Vietnam Christian Service house in Tam Ky. Photo: Lance Woodruff
When I learned that Vietnam had invited a group of 15 U.S. antiwar activists to come to Hanoi in January 2013, to commemorate the 40th anniversary of the signing of the Paris Peace Accords that ended U.S. direct involvement in the Vietnam war, I realized that it was time for me to return to Vietnam.
I had first gone to Vietnam back in 1966, soon after graduating from Eastern Mennonite College in Harrisonburg, Virginia. I had received conscientious objector status from the military, and then volunteered to do my Alternative Service in Vietnam, at the height of the war, working for the Mennonite Central Committee (MCC) in Vietnam with Vietnam Christian Service (VNCS). VNCS was a joint program in Vietnam of the Mennonite Central Committee, Church World Service, and Lutheran World Relief, but was directed by MCC.
As a Mennonite I understood that I had no enemies, but was called to use the “weapons” of love and truth in the struggle to build a just and peaceful world. Our Mennonite vision of the world clashed sharply with that of our government. The United States had designated the North Vietnamese and the guerillas active in South Vietnam as the enemy – but those guerillas were the same Vietnamese peasants who had fought the French during the colonial era, when they were known as the Viet Minh. During the U.S. war, they were called the National Liberation Front (NLF); Americans sometimes called them the Vietnamese Communists (VC). Having visualized an enemy, the U.S. government deployed a vast array of weapons and troops against it. When I arrived in Saigon in 1966 there were hundreds of thousands of U.S. military personnel were already deployed on the air, land, and sea of Vietnam.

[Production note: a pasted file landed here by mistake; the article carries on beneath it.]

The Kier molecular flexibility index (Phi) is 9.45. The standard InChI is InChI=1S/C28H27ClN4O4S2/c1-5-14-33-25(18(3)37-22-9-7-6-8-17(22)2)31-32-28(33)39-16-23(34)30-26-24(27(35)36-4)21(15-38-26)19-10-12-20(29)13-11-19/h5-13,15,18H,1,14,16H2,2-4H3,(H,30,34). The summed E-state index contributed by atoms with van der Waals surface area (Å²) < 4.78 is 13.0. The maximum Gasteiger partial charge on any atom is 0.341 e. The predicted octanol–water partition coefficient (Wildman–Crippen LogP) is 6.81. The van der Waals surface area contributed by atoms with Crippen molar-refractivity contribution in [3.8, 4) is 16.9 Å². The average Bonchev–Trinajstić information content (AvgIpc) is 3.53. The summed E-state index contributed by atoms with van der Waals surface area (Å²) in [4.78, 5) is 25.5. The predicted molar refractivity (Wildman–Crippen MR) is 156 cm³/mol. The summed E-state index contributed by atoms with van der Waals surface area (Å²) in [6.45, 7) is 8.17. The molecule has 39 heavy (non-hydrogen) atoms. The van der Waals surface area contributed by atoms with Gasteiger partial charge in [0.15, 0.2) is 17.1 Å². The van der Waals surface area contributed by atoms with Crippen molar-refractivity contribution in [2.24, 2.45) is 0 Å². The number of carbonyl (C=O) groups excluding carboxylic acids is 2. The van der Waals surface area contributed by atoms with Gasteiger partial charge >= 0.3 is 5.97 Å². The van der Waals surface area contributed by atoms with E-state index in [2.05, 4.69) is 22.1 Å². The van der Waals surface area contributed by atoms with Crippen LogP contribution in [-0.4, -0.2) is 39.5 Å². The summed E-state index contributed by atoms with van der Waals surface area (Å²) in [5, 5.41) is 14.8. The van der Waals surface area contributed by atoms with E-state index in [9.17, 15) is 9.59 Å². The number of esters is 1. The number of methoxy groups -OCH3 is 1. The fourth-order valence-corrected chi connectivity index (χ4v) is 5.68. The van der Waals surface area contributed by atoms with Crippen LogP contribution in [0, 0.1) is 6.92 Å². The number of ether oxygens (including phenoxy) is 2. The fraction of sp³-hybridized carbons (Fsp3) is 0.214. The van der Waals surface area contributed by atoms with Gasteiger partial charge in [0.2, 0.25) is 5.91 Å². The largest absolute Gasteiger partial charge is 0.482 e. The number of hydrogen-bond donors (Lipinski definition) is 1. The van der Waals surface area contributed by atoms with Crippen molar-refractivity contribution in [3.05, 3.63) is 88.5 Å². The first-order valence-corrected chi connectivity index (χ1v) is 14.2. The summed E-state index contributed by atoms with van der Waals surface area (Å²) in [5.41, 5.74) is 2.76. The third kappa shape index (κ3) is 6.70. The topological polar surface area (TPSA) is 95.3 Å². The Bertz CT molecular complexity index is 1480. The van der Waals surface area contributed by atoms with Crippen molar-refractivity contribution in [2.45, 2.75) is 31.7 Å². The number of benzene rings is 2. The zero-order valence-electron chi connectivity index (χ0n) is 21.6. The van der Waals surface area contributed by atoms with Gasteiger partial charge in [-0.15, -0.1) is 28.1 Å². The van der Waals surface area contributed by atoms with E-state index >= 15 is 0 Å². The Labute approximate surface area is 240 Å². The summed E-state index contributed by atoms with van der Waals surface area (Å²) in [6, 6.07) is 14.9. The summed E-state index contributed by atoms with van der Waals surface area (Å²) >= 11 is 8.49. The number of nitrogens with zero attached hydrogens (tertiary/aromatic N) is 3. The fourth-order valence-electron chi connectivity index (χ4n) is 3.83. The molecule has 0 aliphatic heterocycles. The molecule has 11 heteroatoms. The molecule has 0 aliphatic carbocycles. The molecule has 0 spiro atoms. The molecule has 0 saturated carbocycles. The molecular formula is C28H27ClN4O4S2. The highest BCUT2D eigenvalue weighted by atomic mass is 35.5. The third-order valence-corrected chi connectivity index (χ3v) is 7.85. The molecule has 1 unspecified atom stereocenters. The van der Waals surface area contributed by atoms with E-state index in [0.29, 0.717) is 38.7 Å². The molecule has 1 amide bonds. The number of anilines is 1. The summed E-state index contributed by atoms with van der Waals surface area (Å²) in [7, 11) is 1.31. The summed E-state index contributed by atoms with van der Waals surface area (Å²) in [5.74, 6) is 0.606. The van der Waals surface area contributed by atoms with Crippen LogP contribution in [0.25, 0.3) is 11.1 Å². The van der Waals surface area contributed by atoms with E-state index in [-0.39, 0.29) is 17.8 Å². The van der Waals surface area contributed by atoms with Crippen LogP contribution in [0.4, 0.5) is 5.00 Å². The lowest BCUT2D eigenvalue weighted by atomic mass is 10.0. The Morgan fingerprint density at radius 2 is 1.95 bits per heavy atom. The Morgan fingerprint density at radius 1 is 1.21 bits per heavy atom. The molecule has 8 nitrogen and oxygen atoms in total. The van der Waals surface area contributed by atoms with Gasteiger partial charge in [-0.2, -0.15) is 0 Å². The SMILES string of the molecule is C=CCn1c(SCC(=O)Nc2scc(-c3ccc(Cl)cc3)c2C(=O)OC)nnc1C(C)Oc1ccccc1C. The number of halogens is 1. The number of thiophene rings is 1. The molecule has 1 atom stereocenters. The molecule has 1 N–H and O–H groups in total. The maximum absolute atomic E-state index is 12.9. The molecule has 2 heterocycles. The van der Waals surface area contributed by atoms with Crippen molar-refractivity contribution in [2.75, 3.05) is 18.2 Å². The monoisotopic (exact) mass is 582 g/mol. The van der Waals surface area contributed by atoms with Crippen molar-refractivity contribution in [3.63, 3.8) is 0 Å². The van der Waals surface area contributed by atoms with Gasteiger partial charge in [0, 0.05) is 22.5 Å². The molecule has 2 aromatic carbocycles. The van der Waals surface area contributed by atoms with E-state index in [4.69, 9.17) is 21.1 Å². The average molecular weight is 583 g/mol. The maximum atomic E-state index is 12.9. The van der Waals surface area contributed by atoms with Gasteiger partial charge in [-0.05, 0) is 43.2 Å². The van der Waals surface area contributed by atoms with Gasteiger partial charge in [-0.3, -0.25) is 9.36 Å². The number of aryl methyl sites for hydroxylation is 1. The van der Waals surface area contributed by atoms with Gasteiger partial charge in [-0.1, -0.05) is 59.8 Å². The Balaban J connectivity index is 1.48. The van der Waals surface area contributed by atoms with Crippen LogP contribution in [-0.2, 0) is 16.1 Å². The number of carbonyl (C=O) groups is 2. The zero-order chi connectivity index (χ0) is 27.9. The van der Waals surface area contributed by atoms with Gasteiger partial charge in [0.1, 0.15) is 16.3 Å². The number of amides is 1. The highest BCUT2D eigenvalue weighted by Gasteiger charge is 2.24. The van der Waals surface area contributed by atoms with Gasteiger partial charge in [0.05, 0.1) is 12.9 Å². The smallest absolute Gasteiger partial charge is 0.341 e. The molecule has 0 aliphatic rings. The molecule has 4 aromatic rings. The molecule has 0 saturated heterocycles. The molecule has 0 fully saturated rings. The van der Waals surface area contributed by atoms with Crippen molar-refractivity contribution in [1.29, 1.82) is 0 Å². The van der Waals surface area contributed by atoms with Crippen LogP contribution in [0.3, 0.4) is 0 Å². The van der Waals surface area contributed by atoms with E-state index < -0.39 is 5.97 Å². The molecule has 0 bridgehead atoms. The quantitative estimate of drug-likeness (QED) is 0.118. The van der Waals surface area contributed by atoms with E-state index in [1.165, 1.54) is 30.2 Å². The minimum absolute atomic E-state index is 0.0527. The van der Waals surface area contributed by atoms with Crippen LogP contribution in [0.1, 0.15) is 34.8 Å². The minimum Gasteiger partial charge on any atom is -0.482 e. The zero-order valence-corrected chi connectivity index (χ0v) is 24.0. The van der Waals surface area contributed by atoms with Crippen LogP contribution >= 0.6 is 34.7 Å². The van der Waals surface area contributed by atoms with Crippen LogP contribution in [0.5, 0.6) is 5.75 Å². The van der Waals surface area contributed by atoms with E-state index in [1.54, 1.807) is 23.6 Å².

I was the first VNCS volunteer sent to Tam Ky, a village in Quang Tin Province in Central Vietnam, about 100 miles south of the Demilitarized Zone. Two years before I arrived, the U.S. military had lost control of most of the province. With the exception of Tam Ky and two other small towns near the coast along Route 1, the NLF controlled the entire province. The U.S. military strategy at the time was to drive the civilian population out of the areas controlled by the NLF and into the towns controlled by the U.S. military and the Saigon government. When I arrived in late 1966, Tam Ky was teeming with refugees.